After watching both mother and grandmother slowly drift away from her with one of the most common forms of dementia, Alzheimer's Disease, Tanya Lee Howe opted to DO SOMETHING.

You can't save that loved one who is drifting on that raft of forgetfulness, in the dark, without any knowledge of where she is, frightened by the stars, but you gather your frustrations and compassion to write a down-to-earth guidebook for other families, Supporting Parents with Alzheimer's (Self-Counsel $19.95).

And if you've still got some passion remaining, you can ask a good friend to bicycle across Canada with you, spreading the word that research funding for this modern scourge is absurdly low. (Tanya Lee Howe made it as far as Nova Scotia before her first serious encounter with the pavement. She successfully dipped her wheels in the Atlantic Ocean not long afterward.)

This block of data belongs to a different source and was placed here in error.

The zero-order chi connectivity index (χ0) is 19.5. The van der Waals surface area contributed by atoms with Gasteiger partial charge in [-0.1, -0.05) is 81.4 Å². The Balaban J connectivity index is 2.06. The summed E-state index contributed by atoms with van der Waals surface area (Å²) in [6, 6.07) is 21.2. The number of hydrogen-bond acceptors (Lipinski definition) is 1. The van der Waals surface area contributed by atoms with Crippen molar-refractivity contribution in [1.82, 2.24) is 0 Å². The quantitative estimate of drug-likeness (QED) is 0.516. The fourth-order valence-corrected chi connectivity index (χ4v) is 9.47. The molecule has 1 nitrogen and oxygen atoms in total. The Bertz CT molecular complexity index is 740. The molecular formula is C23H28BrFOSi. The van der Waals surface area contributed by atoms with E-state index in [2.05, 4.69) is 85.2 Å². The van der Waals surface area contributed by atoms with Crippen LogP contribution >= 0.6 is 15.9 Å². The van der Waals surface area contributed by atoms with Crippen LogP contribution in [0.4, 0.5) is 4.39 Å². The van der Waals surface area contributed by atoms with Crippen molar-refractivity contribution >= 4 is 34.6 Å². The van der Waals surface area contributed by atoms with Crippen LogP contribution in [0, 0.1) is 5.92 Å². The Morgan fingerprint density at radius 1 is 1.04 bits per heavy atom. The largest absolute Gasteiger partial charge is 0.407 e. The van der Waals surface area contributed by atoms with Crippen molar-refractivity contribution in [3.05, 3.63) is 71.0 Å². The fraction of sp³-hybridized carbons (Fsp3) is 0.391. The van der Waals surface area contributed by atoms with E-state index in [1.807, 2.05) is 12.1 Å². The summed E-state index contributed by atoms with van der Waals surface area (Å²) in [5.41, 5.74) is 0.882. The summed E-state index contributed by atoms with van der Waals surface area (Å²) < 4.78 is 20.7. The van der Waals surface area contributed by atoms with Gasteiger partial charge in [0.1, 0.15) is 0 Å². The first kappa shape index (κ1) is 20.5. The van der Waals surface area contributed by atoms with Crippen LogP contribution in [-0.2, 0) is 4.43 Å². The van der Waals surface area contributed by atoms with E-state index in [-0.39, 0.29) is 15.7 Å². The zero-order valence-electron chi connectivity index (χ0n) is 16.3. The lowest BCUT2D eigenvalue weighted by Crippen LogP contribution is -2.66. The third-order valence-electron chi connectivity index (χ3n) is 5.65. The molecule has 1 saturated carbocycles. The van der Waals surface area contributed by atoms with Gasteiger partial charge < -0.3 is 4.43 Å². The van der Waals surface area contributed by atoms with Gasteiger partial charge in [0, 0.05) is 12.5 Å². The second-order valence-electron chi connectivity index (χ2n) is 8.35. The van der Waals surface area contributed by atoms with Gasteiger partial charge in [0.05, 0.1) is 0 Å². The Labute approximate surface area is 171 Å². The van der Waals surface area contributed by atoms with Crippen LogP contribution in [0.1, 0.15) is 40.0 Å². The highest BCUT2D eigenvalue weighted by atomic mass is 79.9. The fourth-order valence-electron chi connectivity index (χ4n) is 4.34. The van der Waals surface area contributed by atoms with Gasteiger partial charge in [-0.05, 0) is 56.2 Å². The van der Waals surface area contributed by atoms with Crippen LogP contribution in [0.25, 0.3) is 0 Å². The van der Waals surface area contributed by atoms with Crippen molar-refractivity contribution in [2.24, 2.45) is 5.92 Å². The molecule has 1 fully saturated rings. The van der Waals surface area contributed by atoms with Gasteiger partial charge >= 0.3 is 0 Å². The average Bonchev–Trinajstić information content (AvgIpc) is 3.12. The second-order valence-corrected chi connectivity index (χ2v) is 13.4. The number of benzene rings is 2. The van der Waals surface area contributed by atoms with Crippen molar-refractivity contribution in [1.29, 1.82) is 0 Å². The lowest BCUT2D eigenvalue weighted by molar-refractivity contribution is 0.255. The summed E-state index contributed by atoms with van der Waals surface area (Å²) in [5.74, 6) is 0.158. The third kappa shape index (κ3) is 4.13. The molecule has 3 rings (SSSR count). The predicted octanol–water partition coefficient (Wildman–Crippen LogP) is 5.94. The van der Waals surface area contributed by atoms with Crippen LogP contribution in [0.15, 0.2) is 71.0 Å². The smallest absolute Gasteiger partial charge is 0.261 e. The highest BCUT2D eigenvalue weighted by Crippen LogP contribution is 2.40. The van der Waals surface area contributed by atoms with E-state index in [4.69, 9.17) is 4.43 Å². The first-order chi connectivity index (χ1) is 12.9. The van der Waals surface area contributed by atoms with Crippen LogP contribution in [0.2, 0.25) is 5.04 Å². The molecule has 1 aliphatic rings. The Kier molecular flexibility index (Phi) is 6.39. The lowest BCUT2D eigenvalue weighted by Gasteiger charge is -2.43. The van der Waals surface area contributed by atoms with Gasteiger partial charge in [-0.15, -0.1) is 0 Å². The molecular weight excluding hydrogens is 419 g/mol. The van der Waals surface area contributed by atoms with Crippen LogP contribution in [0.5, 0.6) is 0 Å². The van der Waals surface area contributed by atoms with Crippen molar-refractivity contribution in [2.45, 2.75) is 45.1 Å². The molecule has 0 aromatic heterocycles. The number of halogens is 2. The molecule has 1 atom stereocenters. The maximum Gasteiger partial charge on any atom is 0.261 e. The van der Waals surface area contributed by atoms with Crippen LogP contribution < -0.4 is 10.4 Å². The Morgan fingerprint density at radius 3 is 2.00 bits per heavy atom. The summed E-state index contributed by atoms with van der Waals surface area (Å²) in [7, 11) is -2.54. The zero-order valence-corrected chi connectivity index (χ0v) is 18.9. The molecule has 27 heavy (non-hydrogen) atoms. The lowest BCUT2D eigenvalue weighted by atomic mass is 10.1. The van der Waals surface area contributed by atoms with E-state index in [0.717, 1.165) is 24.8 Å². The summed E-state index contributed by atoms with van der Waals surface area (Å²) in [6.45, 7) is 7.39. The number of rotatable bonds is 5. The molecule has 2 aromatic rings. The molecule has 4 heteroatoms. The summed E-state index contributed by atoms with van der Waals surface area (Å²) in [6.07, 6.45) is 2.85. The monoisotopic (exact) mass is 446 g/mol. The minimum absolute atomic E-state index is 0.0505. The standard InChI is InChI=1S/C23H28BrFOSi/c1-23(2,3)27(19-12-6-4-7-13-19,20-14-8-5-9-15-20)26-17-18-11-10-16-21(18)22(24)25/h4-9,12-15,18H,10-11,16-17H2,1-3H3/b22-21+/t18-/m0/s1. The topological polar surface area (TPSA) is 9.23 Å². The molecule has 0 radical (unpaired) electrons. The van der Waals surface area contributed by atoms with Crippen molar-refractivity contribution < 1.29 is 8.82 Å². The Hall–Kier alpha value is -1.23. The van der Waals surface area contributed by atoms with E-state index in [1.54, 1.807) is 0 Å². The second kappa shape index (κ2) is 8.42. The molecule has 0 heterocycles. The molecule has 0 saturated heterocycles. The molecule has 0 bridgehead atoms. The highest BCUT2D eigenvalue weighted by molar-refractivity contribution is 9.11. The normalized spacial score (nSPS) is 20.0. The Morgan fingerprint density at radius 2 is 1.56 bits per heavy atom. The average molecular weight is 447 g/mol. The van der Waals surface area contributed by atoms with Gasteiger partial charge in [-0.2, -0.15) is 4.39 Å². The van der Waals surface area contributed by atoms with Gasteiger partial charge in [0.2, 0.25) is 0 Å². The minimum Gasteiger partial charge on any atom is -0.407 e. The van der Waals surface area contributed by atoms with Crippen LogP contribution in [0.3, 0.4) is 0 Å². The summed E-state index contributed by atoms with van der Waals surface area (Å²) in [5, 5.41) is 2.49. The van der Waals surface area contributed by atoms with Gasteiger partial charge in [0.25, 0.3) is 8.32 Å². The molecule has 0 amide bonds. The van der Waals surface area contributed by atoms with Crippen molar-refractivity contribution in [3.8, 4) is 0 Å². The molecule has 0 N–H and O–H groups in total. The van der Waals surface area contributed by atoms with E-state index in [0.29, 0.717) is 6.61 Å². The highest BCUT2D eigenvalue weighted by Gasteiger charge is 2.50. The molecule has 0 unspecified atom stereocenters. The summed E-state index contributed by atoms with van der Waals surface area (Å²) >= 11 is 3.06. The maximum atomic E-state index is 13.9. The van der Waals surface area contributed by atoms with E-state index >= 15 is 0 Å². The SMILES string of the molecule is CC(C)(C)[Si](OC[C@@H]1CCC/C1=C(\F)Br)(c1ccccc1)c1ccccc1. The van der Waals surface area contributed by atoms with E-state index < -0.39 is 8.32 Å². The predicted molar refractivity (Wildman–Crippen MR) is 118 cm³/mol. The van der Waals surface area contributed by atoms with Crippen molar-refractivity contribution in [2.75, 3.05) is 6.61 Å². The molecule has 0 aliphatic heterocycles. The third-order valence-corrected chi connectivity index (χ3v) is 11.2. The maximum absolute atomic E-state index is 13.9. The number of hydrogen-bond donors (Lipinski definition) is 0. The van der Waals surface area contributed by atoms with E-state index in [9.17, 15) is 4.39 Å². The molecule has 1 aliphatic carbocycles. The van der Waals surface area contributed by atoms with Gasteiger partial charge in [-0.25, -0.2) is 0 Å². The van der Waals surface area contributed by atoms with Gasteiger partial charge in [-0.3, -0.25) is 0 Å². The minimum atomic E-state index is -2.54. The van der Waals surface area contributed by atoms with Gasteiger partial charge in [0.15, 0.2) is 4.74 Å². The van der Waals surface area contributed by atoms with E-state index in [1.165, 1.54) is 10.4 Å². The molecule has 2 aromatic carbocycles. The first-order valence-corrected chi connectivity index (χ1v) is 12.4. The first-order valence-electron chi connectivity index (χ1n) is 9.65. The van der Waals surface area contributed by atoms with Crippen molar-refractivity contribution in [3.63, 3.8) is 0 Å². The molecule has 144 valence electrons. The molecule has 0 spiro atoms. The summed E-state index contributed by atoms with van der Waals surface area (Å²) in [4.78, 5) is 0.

Three years ago the director of the Mayo Clinic Alzheimer's Disease Research Center noted that cancer research in the U.S. was getting $5.6 billion per year, heart disease research was getting $1 billion per year, and Alzheimer's' research was getting just $500 million even though more people will die from Alzheimer's Disease next year than from cancer or heart disease.

Someone has to speak up. There is a already a shortage of geriatric specialists and the problem will only increase as the Baby Boomers start to flood the nursing homes. So families must educate themselves, sooner rather later, about eldercare.

That's why Howe has gathered her own family's experience and hard-won wisdom for a manual that helps caregivers reduce triggers that cause mood swings in Alzheimer's patients, find activities for AD patients, prevent elder abuse, prepare in advance for the progression of the illness and to avoid caregiver burnout.